Mental Health: 5 Things Alcohol Addiction Makes You Blind... Do you know someone who seems to self medicate with alcohol to cope with life, symptoms of a mental health diagnosis, or simply to de-stress? It is a known fact … ...
Why Is Listening Such An Important Relationship Skill? “You never listen to me,” is a common complaint in relationships. When asked what people desire more than anything in their interpersonal interactions, most have indicated that they want to be … ...
Please Don’t Criticize Me… Criticism is a hard thing to hear, even if the person giving the criticism is doing so with the best intentions.  It’s very difficult to hear that we messed up, … ...
#197: Teens and Sexting   Sexuality, like virtually every other aspect of human life, has taken to the Internet in the form of sexting.  Unheard of even a decade ago, it refers to the … ...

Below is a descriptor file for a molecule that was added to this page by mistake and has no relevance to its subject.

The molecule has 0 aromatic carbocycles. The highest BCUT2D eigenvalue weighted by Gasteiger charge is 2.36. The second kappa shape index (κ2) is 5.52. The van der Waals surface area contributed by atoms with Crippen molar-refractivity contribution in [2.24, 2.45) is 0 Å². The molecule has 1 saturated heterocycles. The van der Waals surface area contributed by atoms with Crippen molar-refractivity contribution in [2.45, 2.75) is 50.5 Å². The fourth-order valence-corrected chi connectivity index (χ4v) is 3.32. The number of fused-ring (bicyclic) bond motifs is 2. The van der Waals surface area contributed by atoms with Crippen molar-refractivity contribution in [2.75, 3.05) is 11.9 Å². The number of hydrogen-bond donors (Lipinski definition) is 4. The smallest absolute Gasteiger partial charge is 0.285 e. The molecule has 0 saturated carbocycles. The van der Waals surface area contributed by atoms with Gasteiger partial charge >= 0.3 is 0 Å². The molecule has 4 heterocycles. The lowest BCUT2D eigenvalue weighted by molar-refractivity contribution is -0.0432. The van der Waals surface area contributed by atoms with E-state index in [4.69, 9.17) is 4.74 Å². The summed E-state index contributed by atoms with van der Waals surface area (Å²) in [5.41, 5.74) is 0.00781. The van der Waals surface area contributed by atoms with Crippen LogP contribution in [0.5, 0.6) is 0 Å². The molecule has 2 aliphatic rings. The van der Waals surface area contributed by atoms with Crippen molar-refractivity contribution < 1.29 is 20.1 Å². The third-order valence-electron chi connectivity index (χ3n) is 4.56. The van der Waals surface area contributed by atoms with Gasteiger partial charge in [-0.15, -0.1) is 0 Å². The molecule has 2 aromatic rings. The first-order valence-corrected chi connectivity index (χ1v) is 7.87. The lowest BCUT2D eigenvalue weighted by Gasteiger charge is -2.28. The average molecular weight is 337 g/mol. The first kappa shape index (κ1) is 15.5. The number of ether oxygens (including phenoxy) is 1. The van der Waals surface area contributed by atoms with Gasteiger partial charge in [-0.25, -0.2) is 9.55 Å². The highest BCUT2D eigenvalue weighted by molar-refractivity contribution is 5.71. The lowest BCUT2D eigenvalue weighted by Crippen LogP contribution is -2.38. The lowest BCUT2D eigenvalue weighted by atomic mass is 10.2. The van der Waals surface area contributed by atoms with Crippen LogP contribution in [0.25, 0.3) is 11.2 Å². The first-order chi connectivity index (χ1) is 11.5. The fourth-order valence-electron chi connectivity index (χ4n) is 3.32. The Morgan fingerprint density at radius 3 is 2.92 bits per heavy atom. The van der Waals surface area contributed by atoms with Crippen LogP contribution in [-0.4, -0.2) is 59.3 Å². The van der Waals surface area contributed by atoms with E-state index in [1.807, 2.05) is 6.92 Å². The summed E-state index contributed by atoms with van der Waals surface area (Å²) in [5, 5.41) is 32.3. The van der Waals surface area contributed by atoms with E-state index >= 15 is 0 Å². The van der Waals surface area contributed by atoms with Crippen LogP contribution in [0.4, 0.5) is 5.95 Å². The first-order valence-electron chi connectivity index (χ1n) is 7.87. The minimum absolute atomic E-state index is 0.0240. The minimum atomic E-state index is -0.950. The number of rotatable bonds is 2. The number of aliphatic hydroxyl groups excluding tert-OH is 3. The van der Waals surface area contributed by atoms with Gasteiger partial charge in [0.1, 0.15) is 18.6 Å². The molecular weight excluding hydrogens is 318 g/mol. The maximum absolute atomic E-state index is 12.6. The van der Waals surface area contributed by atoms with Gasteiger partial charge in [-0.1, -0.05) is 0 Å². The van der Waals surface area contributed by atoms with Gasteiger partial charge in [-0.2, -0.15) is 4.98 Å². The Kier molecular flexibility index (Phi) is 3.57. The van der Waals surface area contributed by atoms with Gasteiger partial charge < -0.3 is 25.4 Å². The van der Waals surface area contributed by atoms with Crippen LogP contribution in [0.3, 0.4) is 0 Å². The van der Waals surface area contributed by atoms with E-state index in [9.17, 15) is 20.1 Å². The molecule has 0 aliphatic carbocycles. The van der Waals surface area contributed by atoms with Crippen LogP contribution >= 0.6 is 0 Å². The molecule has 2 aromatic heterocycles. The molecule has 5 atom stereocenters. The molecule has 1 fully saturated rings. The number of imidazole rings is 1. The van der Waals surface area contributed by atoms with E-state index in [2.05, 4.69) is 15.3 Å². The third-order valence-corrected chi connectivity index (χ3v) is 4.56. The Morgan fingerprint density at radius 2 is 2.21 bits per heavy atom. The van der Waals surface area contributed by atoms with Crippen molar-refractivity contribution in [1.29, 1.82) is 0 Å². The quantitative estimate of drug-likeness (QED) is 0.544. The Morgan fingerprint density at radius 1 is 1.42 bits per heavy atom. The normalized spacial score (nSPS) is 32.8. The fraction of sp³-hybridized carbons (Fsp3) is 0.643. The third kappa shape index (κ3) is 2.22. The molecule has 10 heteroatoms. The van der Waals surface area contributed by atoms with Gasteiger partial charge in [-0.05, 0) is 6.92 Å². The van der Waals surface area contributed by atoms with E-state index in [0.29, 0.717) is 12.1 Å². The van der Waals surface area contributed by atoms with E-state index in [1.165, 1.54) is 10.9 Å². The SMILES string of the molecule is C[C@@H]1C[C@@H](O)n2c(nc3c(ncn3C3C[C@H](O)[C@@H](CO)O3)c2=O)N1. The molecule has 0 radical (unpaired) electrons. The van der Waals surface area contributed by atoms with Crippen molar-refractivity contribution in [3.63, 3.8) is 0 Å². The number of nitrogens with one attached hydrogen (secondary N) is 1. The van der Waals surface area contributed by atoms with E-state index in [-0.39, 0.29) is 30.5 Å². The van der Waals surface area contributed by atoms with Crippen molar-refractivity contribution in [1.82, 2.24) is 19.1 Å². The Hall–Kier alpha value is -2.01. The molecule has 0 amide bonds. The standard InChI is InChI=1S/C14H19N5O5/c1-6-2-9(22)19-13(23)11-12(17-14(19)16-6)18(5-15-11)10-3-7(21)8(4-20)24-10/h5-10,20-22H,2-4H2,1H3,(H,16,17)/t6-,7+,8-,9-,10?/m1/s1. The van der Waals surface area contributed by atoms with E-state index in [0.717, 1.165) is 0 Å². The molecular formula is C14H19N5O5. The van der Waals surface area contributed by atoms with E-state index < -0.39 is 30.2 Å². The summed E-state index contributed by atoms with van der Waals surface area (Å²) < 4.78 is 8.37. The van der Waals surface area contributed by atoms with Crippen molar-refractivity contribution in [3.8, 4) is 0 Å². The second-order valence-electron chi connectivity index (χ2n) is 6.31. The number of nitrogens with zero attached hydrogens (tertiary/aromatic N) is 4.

Healing with Nature If you have ever tried tending a garden or plant, you probably have experienced both joy and frustration, as in life. Nature offers many examples of our human spirit, and how to navigate ourselves, relationships and change. Many great writers and philosophers have echoed nature’s … ...
Researchers find brain circuit that controls binge drinking Researchers have identified a circuit between two brain regions that controls alcohol binge drinking, offering a more complete picture on what drives a behavior that costs the United States more than $170 billion annually and how it can be treated.
Understanding the Shooters at Columbine from a Mother’s Perspective... After sixteen years, I can still remember the day of the Columbine shootings. Two high school students, Eric Harris and Dylan Klebold, injured 24 people, killed 13 and then killed themselves. The media coverage continued for months with many stories of the deaths and survivors … ...
Study may explain gene's role in major psychiatric disorders A new study shows the death of newborn brain cells may be linked to a genetic risk factor for five major psychiatric diseases, and at the same time shows a compound currently being developed for use in humans may have therapeutic value for these diseases by preventing the cells from dying.